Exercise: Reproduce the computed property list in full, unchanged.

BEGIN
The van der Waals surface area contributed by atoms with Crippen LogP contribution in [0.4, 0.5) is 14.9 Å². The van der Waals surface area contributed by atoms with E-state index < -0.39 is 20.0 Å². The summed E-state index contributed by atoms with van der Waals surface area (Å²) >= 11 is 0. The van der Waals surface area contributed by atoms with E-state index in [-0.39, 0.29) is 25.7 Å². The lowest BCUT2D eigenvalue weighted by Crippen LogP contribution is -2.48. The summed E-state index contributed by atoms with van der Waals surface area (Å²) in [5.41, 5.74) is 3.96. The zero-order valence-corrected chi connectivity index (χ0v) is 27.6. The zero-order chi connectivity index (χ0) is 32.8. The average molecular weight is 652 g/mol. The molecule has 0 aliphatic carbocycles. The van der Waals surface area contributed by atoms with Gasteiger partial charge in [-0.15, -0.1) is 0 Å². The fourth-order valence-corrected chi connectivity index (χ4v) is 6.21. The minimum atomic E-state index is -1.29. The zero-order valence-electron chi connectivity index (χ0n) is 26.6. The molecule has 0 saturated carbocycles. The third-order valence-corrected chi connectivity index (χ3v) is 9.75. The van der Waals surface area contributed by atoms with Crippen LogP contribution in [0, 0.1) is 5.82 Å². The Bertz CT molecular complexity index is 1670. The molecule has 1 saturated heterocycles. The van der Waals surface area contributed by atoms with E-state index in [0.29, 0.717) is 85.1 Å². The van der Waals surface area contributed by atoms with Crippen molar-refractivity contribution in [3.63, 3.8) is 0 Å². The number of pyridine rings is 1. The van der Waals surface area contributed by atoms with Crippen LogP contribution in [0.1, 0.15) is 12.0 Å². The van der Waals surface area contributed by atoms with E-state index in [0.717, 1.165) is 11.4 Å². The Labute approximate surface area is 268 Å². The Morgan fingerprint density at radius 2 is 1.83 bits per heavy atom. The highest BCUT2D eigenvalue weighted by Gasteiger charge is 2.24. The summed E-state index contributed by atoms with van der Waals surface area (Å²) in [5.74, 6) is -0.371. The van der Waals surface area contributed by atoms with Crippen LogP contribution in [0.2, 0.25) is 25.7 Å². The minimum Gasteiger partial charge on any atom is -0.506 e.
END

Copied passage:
The van der Waals surface area contributed by atoms with Crippen LogP contribution in [0.4, 0.5) is 14.9 Å². The van der Waals surface area contributed by atoms with E-state index < -0.39 is 20.0 Å². The summed E-state index contributed by atoms with van der Waals surface area (Å²) >= 11 is 0. The van der Waals surface area contributed by atoms with E-state index in [-0.39, 0.29) is 25.7 Å². The lowest BCUT2D eigenvalue weighted by Crippen LogP contribution is -2.48. The summed E-state index contributed by atoms with van der Waals surface area (Å²) in [5.41, 5.74) is 3.96. The zero-order valence-corrected chi connectivity index (χ0v) is 27.6. The zero-order chi connectivity index (χ0) is 32.8. The average molecular weight is 652 g/mol. The molecule has 0 aliphatic carbocycles. The van der Waals surface area contributed by atoms with Gasteiger partial charge in [-0.15, -0.1) is 0 Å². The fourth-order valence-corrected chi connectivity index (χ4v) is 6.21. The minimum atomic E-state index is -1.29. The zero-order valence-electron chi connectivity index (χ0n) is 26.6. The molecule has 0 saturated carbocycles. The third-order valence-corrected chi connectivity index (χ3v) is 9.75. The van der Waals surface area contributed by atoms with Crippen LogP contribution in [0, 0.1) is 5.82 Å². The Bertz CT molecular complexity index is 1670. The molecule has 1 saturated heterocycles. The van der Waals surface area contributed by atoms with E-state index in [0.29, 0.717) is 85.1 Å². The van der Waals surface area contributed by atoms with Crippen molar-refractivity contribution in [3.63, 3.8) is 0 Å². The number of pyridine rings is 1. The van der Waals surface area contributed by atoms with Crippen LogP contribution in [0.1, 0.15) is 12.0 Å². The van der Waals surface area contributed by atoms with E-state index in [0.717, 1.165) is 11.4 Å². The Labute approximate surface area is 268 Å². The Morgan fingerprint density at radius 2 is 1.83 bits per heavy atom. The highest BCUT2D eigenvalue weighted by Gasteiger charge is 2.24. The summed E-state index contributed by atoms with van der Waals surface area (Å²) in [5.74, 6) is -0.371. The van der Waals surface area contributed by atoms with Crippen LogP contribution in [0.2, 0.25) is 25.7 Å². The minimum Gasteiger partial charge on any atom is -0.506 e.